How to use Face Masks Effectively

Dark Leafy Greens Are a Source of Folate
Surgical Masks

As numbers of covid-19 cases increase throughout the country, recommendations for face masks are increasing in parallel. To help, I wanted to walk through the most effective way of using face coverings. Previously, even before the CDC was recommending masks for the general public, I had recommended their use based on the latest research (Radonovich 2019, Mcintyre 2017). More recently, modeling suggests that consistent mask wearing might even end the pandemic, but more on that later.  

N95 Masks 

The most effective face masks are official N95 masks, meaning that they filter 95% of particulates bigger than 0.3 microns. However, N95 masks are still in short supply and not recommended for the general public since they are needed by medical staff and professionals. N95 masks work by forming a complete seal between your face and the mask so all of the air you breathe passes through the mask filter. 

It’s worth making a brief mention about fraudulent N95 masks. Official N95 masks are tested in form and function to make sure their filtering claims are accurate. However, there are a number of online sites that sell cloth and cotton “N95” masks that have replaceable paper filters. While these masks will provide some protection, they are not true N95 masks. Most of these masks appear to be originating out of China. The paper filter may filter 95% of particulates, however, due to construction, your breath can bypass the filter and they often don’t form a perfect seal around the nose and mouth like standard N95 masks. 

Surgical Masks

While research suggests surgical masks provide some protection from airborne infections, it’s likely not as effective as N95 masks (Mcintyre 2017). The main reason is that surgical masks don’t filter all of the air you breathe through the mask. Surgical masks are designed to prevent particles from the nose and mouth of the surgeon from contaminating the patient during surgery. As such, they provide less protection to the user from airborne particulates.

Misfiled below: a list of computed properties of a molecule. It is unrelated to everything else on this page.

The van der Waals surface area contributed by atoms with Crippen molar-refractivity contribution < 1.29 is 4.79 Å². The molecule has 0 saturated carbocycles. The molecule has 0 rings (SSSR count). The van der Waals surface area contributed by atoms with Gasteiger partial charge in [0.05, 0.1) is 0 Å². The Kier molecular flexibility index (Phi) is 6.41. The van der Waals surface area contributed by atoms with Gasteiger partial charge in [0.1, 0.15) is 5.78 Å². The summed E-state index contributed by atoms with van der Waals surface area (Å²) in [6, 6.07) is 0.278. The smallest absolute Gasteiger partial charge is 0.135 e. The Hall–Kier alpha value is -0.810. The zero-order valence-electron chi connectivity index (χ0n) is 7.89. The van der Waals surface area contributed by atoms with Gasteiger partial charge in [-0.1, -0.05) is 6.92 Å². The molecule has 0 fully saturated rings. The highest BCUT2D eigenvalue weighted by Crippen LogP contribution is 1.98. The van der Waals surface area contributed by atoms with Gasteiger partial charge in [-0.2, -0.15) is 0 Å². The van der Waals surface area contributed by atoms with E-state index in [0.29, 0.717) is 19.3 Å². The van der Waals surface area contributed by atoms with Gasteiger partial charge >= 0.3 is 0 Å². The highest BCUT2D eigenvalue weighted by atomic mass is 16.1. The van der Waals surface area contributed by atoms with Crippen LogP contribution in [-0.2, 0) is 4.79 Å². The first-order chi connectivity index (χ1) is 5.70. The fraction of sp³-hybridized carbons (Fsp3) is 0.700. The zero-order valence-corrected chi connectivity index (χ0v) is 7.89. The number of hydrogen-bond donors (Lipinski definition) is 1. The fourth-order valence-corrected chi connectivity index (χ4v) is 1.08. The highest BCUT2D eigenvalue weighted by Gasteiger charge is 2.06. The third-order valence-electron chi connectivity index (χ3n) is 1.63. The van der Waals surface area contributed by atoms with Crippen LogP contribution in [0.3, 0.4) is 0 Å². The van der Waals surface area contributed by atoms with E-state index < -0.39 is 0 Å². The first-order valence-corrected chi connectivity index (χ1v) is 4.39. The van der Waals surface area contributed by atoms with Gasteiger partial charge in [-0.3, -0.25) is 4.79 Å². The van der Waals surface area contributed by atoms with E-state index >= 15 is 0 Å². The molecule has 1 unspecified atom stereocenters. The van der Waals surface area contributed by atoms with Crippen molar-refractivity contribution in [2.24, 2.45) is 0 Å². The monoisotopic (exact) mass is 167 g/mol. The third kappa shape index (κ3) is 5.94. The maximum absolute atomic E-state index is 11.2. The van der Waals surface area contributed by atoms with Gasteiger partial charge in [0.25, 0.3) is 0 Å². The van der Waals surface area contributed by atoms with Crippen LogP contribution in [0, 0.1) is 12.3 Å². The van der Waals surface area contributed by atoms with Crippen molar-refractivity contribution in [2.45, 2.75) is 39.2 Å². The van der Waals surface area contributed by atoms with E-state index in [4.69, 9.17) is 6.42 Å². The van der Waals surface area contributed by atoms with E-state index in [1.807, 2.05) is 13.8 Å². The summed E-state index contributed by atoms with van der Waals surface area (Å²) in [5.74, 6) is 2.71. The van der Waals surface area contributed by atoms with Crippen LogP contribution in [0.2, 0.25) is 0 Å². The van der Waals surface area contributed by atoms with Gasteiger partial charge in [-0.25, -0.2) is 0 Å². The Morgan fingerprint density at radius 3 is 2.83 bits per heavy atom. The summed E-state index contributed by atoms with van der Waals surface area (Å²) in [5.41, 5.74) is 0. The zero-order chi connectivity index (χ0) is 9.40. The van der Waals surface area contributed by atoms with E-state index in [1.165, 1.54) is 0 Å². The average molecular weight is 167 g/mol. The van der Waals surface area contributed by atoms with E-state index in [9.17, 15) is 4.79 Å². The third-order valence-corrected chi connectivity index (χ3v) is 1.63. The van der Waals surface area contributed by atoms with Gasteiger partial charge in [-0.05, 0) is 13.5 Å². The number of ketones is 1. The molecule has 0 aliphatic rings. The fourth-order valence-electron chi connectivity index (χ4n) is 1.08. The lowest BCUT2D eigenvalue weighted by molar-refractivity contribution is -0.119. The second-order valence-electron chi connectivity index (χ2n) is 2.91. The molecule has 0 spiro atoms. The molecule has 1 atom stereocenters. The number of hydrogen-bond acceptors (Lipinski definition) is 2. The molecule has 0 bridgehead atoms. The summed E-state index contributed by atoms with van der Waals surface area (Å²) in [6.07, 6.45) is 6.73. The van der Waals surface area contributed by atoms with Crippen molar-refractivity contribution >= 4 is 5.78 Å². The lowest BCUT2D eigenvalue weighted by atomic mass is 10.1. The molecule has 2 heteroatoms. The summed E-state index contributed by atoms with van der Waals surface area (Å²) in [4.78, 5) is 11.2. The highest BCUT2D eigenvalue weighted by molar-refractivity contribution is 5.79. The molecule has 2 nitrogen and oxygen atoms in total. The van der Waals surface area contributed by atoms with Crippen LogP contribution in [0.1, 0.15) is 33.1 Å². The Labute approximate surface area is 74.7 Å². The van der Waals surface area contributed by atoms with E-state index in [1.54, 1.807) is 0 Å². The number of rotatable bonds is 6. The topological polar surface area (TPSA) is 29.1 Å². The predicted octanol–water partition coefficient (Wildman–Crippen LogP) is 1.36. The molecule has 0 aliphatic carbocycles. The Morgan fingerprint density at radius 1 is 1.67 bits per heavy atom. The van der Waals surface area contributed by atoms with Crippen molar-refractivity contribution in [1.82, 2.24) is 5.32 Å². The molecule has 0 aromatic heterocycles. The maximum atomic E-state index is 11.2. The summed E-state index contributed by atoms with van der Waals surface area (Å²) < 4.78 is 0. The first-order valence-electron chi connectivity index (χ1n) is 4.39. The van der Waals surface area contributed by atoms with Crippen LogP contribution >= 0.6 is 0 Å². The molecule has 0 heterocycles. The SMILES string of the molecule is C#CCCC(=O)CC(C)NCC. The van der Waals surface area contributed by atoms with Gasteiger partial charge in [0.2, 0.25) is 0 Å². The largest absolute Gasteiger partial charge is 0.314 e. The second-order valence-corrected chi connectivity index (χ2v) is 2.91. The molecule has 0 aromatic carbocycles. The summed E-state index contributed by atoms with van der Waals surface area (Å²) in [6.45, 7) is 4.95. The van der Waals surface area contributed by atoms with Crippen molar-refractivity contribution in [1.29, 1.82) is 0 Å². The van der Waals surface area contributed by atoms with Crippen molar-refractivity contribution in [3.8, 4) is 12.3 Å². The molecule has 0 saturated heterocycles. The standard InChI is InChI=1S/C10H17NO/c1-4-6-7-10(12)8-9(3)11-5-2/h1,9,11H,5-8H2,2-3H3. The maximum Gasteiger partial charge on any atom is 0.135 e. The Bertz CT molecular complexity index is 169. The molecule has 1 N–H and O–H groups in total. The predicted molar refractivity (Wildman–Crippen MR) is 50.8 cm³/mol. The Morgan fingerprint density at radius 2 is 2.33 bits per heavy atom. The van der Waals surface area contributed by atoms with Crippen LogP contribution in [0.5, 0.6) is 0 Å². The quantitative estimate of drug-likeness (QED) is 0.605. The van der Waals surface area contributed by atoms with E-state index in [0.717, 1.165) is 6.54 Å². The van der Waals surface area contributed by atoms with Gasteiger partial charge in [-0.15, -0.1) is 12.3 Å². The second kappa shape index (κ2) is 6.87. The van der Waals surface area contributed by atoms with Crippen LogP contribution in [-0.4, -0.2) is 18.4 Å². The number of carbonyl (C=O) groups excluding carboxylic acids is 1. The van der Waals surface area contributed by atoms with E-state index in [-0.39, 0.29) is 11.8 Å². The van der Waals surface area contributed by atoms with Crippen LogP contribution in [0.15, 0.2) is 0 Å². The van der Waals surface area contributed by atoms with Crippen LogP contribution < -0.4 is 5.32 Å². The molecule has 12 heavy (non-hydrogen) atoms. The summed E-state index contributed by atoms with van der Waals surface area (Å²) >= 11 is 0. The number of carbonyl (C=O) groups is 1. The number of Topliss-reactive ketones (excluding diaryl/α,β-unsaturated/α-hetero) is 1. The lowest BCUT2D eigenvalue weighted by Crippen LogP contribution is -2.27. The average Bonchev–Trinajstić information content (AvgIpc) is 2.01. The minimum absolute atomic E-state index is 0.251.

Improvised Face Masks

Here in the United States, most people are making or improvising masks to wear in public. Even the CDC has guidelines on how to cut up a t-shirt and make an improvised mask (CDC 2021). Wearing a cloth mask over your nose and mouth is a huge service to others. If you have covid-19, small particles will come from your nose and mouth into the air around you that can infect others. By wearing a simple cloth mask, you will capture the majority of these particles, preventing others around you from getting sick. Since covid-19 is contagious before symptoms arise, consistent mask use is very important to stop the spread of the virus. Research on improvised masks shows they should decrease transmission (Rodriguez-Palacios 2020). 

Additionally, modeling suggests that face mask use might effectively stop the pandemic (Stutt 2020). With consistent use of face masks, the level of transmission falls to the point where the pandemic no longer spreads effectively. Evidence from Japan and Taiwan, where face mask use is almost 100% supports this supposition (Su 2020). 

When making and wearing a homemade mask, there are a number of components to maximize its effectiveness:

  • The pore/hole size of the material
  • The quality of the seal around the nose and mouth
  • Covering both the nose and the mouth
  • Proper removal after use

Pore Size